TAMPA — Feels like trouble over at One Buc Place.
Not the trouble that gets a coach fired or a quarterback replaced. Not the trouble that requires ripping up the team and starting over.
But the kind of trouble that eventually leads to firings and replacements and new blueprints if things don't get straightened out.
Just a month ago, the Bucs had won four in a row. We were talking playoffs. We were talking about Greg Schiano's skilled leadership as a rookie coach. And someone — okay, that would be me — even mentioned something about giving quarterback Josh Freeman a $100 million contract extension.
Now we're talking about a four-game losing streak. We're talking about the possibility of another losing season. We're wondering if Schiano has lost control of his locker room, as well as his sidelines. And most would rather stuff that $100 million in a suitcase and toss it off the Howard Frankland before giving a single penny to Freeman.
This Bucs season has turned into one of those cartoons where the train is headed toward a track that ends on the middle of a bridge.
The trouble can be seen through the three R's:
Halfway through this four-game losing streak, the Bucs were 6-6, but it was a "good" 6-6. They had some last-second losses, they let a couple of games get away, they had a comeback or two fall a bit short. But, all in all, the Bucs were in every game.
Then came Dec. 9 when the Bucs lost to an Eagles team that had lost eight in a row, a team that was playing a backup rookie quarterback and an organization that can't wait to get to the end of the season so they can start firing people.
The Bucs followed that up with Sunday's 41-0 clunker in New Orleans. Clunker is a good word. It was Schiano's.
"Well, I think our team is disappointed in what we did (Sunday)," Schiano said. "We go out and throw our first clunker. We've been together now for 11 months and we threw a clunker. Now, the sky is not falling."
Maybe not. But you can see a few cracks.
Normally, you don't make too much out of a disagreement on an NFL sideline, even if it turns physical. We've seen teammates go at it in baseball dugouts and on hockey benches and in football — in huddles, at practice, on the sidelines. That's why, at first take, you shouldn't blow Sunday's shoving match between assistant coach Bryan Cox and linebacker Adam Hayward out of proportion. It's tackle football. Tensions are high.
Also, you normally don't make too much out of an anonymous quote like the one that came out Monday on profootballtalk.com. An unidentified Bucs player supposedly said, "Can we send these coaches back to college?"
Without a name to attach to the quote, we have no clue as to if we're talking about a meaningful player, a player with an ax to grind or, quite frankly, if the player is even real.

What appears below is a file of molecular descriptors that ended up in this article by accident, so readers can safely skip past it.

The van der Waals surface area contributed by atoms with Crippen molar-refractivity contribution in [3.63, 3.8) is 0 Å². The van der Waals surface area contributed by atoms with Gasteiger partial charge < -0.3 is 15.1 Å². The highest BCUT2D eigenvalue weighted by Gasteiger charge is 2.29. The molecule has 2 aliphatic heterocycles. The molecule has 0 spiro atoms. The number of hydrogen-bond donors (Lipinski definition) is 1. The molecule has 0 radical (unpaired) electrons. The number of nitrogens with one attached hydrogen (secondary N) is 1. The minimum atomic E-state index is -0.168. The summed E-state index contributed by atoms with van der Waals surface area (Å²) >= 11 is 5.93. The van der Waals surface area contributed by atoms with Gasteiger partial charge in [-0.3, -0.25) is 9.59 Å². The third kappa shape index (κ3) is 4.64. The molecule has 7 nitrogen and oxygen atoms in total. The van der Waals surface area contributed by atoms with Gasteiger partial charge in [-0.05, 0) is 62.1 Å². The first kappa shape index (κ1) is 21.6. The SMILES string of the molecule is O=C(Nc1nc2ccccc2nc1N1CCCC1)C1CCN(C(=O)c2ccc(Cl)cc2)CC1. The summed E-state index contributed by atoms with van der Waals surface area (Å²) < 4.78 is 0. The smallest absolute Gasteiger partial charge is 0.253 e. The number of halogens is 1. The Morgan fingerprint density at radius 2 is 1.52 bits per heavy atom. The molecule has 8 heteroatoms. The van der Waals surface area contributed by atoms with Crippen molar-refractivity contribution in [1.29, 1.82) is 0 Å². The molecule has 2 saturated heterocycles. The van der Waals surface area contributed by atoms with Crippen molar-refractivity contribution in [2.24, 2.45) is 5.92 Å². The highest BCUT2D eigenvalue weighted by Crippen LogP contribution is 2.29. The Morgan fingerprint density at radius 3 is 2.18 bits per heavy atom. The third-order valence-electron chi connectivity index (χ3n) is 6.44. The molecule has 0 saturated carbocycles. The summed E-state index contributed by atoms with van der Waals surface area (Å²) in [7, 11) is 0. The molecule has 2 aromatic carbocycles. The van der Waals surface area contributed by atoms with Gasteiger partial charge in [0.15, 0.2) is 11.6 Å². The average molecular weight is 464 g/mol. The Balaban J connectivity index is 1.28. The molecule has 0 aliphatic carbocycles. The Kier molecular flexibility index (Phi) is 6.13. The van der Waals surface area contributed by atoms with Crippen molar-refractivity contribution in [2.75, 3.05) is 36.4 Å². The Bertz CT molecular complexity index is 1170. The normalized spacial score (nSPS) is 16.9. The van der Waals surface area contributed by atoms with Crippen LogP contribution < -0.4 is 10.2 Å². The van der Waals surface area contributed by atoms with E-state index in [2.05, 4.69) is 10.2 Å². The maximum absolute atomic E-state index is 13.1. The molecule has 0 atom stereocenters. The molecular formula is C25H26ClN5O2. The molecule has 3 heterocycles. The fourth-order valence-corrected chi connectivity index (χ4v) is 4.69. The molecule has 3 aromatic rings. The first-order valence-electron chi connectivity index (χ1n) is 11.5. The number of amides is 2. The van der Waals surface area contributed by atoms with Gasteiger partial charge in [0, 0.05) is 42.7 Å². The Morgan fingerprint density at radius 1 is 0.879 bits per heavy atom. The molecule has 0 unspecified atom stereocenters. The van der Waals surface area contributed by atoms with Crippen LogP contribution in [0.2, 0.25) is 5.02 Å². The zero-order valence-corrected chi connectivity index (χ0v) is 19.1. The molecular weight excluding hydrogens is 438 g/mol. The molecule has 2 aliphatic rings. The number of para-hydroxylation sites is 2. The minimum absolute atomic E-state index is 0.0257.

Rub these two incidents together and maybe you don't have a fire, but you certainly have a little smoke.
Ultimately, a coach and a player pushing on a sideline just cannot happen, not if you have an environment of respect. And the college crack, if it really did happen, was a direct slap at Schiano. Even if no one said such a thing, the feeling always has been that Schiano's college ways would work as long as the team was winning, but could present a problem if the season started heading south.
"The reality is I don't sense any of that," Schiano said Monday. "I feel like we got a group of men in that locker room who are together."
For the record, Freeman called the team "unified."
You hate to bring up last year's 4-12 debacle, but it can't be helped. The Bucs started just fine at 4-2, then the season crumbled. Ten straight losses, including a suggestion that the players stopped playing at the end. If you go back, it's hard to find more than one or two wins against decent opponents.
Now it's 2012 and here comes another losing streak, here come a couple of bad losses and you really can't find more than one, maybe, really good win. The eye test suggests that the 2012 Bucs are way better than the 2011 Bucs, but the two seasons, especially of late, are looking just a tad too familiar.
That leaves one R.
It's not too late to fix this thing.
"We dropped the ball," Freeman said Monday. "But it's how do we respond to adversity?"
A victory Sunday against the Rams would be a good start, and a solid season finale against the Falcons would go a long way to giving hope for next season and restoring a bit of the confidence that has been lost in the past month.
"We just need to do a better job of teaching and they need to do a better job of doing and we need to end this thing the right way," Schiano said.
Then he smiled and repeated it:
"End this thing the right way."
Schiano has two games to end this the right way. Or else there could be big trouble.